Editors: Colin Renfrew and Paul G. Bahn
Publisher:  Cambridge University Press – 2,049 total pages
Book Review by: Nano Khilnani

What is the Cambridge World Prehistory in 3 Volumes?

  • It is essentially an authoritative and systematic examination of:
  • The prehistory of every region around the world
  • From the early days of human origins in Africa two million years ago
  • To beginnings of written history, which in some areas began just two centuries ago

The three volumes of this prehistory include:

  • Both traditional topics and cutting-edge approaches
  • Such as archaeological linguistics and molecular genetics
  • And essential questions of human development around the world

The volumes are organized:

  • Geographically, exploring the evolution of hominins and their expansion from Africa,
  • As well as the formation of states, and the development in each region of
  • Technologies such as sea-faring, metallurgy, and food production

The Cambridge World Prehistory in 3 Volumes

  • Reveals a rich and complex history of the world
  • Is an invaluable reference for any student and scholar of archaeology,
  • And related disciplines looking to research a particular topic, tradition, or region
  • Within prehistory

One hundred and two contributors (102) from all over the world authored the various chapters of this work. They are from 22 countries: Argentina, Australia, Belgium, Canada, Egypt, France, Germany, India, Indonesia, Israel, Mexico, the Netherlands, New Zealand, Philippines, Russia, Spain, Scotland, South Africa, Thailand, Turkey, the United Kingdom, and the United States.

The contributors are in a large range of diverse occupations: they are anthropologists, archaeologists, architects, authors, doctors, Egyptologists, historians, journalists, professors, researchers, scientists, and writers. They are specialists in the various arts, cultures, humanities, legal fields, and various science fields: the anatomical sciences, engineering, ethnography, ethnology, health sciences, and much, much more.

This work of 2,049 pages consists of three books with the following titles:

Volume 1 – Africa, South and Southeast Asia and the Pacific – Pages 1 to 690

Volume 2 – East Asia and the Americas – Pages 691 to 1353

Volume 3 – West and Central Asia and Europe – Pages 1354 to 2049

Volume 1–Africa, South and Southeast Asia and the Pacific – Pages 1 to 690 – Contents:

  2. Introduction
  3. Introduction: DNA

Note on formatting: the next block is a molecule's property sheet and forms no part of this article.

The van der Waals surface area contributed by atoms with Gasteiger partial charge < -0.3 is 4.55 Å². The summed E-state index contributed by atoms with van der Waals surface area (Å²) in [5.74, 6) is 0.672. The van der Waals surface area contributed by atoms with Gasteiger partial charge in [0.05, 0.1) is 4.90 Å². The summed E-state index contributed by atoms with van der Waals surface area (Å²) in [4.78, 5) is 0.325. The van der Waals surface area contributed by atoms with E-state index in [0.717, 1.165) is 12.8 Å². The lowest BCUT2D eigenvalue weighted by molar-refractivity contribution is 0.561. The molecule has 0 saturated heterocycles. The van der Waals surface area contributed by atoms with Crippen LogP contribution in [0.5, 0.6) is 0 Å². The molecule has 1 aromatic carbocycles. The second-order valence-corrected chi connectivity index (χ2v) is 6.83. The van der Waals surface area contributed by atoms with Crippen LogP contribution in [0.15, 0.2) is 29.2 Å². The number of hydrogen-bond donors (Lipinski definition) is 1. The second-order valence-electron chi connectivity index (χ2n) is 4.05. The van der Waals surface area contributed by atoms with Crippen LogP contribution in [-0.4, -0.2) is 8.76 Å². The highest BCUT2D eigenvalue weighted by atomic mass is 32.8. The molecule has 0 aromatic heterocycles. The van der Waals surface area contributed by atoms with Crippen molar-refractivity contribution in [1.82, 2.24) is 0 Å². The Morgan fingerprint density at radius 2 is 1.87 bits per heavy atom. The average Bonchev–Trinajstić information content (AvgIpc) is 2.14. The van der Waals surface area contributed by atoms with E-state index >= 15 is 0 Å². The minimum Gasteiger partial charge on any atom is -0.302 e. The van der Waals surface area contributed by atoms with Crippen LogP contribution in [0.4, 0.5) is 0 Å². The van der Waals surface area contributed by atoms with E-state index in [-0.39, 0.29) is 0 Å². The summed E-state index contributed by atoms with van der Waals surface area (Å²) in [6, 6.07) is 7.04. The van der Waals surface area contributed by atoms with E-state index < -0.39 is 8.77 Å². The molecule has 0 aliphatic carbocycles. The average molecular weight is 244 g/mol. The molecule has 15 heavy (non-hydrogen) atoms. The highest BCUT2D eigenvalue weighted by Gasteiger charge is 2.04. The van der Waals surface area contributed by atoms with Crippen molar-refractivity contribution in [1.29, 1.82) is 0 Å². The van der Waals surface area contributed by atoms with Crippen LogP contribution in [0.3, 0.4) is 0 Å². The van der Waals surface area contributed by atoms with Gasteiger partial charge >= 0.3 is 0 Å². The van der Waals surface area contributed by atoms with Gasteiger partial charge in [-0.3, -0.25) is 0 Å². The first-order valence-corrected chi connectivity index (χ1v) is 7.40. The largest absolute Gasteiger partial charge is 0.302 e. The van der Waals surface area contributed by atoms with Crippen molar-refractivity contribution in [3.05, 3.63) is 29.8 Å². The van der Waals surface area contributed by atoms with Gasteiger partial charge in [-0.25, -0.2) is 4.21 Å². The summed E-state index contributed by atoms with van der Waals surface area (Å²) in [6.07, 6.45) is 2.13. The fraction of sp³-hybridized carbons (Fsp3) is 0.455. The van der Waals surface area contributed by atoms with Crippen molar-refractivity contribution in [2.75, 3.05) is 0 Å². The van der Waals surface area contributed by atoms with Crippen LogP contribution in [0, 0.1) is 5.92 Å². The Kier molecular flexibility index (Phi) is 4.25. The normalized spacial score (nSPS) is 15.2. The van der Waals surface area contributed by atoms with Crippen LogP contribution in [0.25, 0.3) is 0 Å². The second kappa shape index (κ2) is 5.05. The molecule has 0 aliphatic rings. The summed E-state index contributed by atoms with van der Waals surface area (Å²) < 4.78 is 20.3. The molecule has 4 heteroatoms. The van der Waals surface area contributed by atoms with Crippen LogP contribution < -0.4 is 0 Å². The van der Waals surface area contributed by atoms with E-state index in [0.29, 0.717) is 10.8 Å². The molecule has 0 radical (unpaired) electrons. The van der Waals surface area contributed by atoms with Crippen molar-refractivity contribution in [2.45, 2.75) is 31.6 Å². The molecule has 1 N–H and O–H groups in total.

4. Introduction: Languages
  6. Early Hominins
  7. Earliest Industries of Africa
  8. The Human Revolution
  9. The Genus Homo in Africa
  10. Becoming Human: Archaeology of the Sub-Saharan Middle Stone Age
  11. The Later Stone Age of Southern Africa
  12. Prehistory in North Africa after the Middle Paleolithic
  13. Holocene Prehistory in West Africa
  14. The Archaeology of the Central African Rainforest: Its Current State
  15. The Later Prehistory of Southern Africa from the Early to the Later Iron Age
  16. The Prehistory of East Africa
  17. Neolithic and Predynastic Egypt
  18. The Emergence of the Egyptian state
  19. Pharaonic History
  20. Summary of Classical and Post-Classical Africa
  21. Africa: Languages
  1. The Paleolithic of South Asia
  2. The Early Paleolithic of Southeast Asia
  3. South and Southeast Asia: DNA
  4. The Upper Paleolithic of South and Southeast Asia
  5. Post-Pleistocene South Asia: Food Production in India and Sri Lanka
  6. The Indus Civilization
  7. India beyond the Indus Civilization
  8. Historic India
  9. Early Food Production in Southeast Asia
  10. Complex Society in Prehistoric Mainland Southeast Asia
  11. Summary of Historic Mainland Southeast Asia
  12. Prehistory of the Indonesian Archipelago
  13. The Philippines
  14. South and Island Southeast Asia: Languages
  16. The Pacific: DNA
  17. Sahul and Near Oceania in the Pleistocene
  18. New Guinea during the Holocene
  19. The Later Prehistory of Australia
  20. Micronesia
  21. Melanesia
  22. Polynesia
  23. New Zealand
  24. The Pacific Languages

Volume 2 – East Asia and the Americas – Pages 691 to 1353 – Contents:

  2. East Asia: DNA
  3. Early Paleolithic of Central and Northern Asia
  4. The Upper Paleolithic of Northeast Asia
  5. Early Sedentism in East Asia: From Late Paleolithic to Early Agricultural Societies in Insular East Asia
  6. The Neolithic of Northern and Central China
  7. The Neolithic of Southern China
  8. Early Complex Societies in Northern China
  9. Early Complex Societies in Southern China